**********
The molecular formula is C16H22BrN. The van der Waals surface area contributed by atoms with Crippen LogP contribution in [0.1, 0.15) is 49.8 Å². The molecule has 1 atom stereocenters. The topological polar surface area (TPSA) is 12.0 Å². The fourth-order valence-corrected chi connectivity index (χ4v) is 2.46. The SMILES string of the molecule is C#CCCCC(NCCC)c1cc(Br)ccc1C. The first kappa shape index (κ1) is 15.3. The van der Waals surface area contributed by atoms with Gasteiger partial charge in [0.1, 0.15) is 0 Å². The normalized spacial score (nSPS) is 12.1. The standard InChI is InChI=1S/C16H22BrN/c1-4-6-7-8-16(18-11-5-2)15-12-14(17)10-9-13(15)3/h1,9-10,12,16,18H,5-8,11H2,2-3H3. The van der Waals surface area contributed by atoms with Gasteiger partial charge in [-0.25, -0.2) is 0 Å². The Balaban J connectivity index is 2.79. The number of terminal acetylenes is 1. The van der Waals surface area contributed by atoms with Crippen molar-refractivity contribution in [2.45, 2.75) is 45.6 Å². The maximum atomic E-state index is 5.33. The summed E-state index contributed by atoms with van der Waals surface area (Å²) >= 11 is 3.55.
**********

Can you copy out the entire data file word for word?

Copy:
The molecular formula is C16H22BrN. The van der Waals surface area contributed by atoms with Crippen LogP contribution in [0.1, 0.15) is 49.8 Å². The molecule has 1 atom stereocenters. The topological polar surface area (TPSA) is 12.0 Å². The fourth-order valence-corrected chi connectivity index (χ4v) is 2.46. The SMILES string of the molecule is C#CCCCC(NCCC)c1cc(Br)ccc1C. The first kappa shape index (κ1) is 15.3. The van der Waals surface area contributed by atoms with Gasteiger partial charge in [0.1, 0.15) is 0 Å². The normalized spacial score (nSPS) is 12.1. The standard InChI is InChI=1S/C16H22BrN/c1-4-6-7-8-16(18-11-5-2)15-12-14(17)10-9-13(15)3/h1,9-10,12,16,18H,5-8,11H2,2-3H3. The van der Waals surface area contributed by atoms with Gasteiger partial charge in [-0.25, -0.2) is 0 Å². The Balaban J connectivity index is 2.79. The number of terminal acetylenes is 1. The van der Waals surface area contributed by atoms with Crippen molar-refractivity contribution in [2.45, 2.75) is 45.6 Å². The maximum atomic E-state index is 5.33. The summed E-state index contributed by atoms with van der Waals surface area (Å²) >= 11 is 3.55.